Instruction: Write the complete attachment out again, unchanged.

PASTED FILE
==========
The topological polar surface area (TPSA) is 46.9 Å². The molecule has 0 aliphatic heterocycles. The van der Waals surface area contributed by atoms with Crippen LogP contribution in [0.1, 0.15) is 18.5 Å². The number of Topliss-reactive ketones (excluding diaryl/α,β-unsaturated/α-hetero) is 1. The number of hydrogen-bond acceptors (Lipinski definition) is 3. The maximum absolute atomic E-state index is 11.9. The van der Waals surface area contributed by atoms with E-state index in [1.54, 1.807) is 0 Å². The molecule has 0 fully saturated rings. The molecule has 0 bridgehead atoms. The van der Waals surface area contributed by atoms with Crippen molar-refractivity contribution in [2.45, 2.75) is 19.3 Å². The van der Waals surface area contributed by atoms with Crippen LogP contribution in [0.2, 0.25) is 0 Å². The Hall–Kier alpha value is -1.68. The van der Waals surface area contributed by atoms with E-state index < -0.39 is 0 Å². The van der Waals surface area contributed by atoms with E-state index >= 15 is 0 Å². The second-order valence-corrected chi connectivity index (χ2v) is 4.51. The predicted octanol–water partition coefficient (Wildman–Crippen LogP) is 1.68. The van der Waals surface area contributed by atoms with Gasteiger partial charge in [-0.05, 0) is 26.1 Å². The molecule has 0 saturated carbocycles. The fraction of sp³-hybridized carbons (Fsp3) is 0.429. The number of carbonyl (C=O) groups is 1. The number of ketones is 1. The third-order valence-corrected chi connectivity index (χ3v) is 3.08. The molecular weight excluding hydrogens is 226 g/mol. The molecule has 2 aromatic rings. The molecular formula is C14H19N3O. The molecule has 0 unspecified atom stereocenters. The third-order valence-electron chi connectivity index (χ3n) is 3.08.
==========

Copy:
The topological polar surface area (TPSA) is 46.9 Å². The molecule has 0 aliphatic heterocycles. The van der Waals surface area contributed by atoms with Crippen LogP contribution in [0.1, 0.15) is 18.5 Å². The number of Topliss-reactive ketones (excluding diaryl/α,β-unsaturated/α-hetero) is 1. The number of hydrogen-bond acceptors (Lipinski definition) is 3. The maximum absolute atomic E-state index is 11.9. The van der Waals surface area contributed by atoms with E-state index in [1.54, 1.807) is 0 Å². The molecule has 0 fully saturated rings. The molecule has 0 bridgehead atoms. The van der Waals surface area contributed by atoms with Crippen molar-refractivity contribution in [2.45, 2.75) is 19.3 Å². The van der Waals surface area contributed by atoms with Crippen LogP contribution in [0.2, 0.25) is 0 Å². The Hall–Kier alpha value is -1.68. The van der Waals surface area contributed by atoms with E-state index < -0.39 is 0 Å². The van der Waals surface area contributed by atoms with E-state index >= 15 is 0 Å². The second-order valence-corrected chi connectivity index (χ2v) is 4.51. The predicted octanol–water partition coefficient (Wildman–Crippen LogP) is 1.68. The van der Waals surface area contributed by atoms with Gasteiger partial charge in [-0.05, 0) is 26.1 Å². The molecule has 0 saturated carbocycles. The fraction of sp³-hybridized carbons (Fsp3) is 0.429. The number of carbonyl (C=O) groups is 1. The number of ketones is 1. The third-order valence-corrected chi connectivity index (χ3v) is 3.08. The molecular weight excluding hydrogens is 226 g/mol. The molecule has 2 aromatic rings. The molecular formula is C14H19N3O. The molecule has 0 unspecified atom stereocenters. The third-order valence-electron chi connectivity index (χ3n) is 3.08.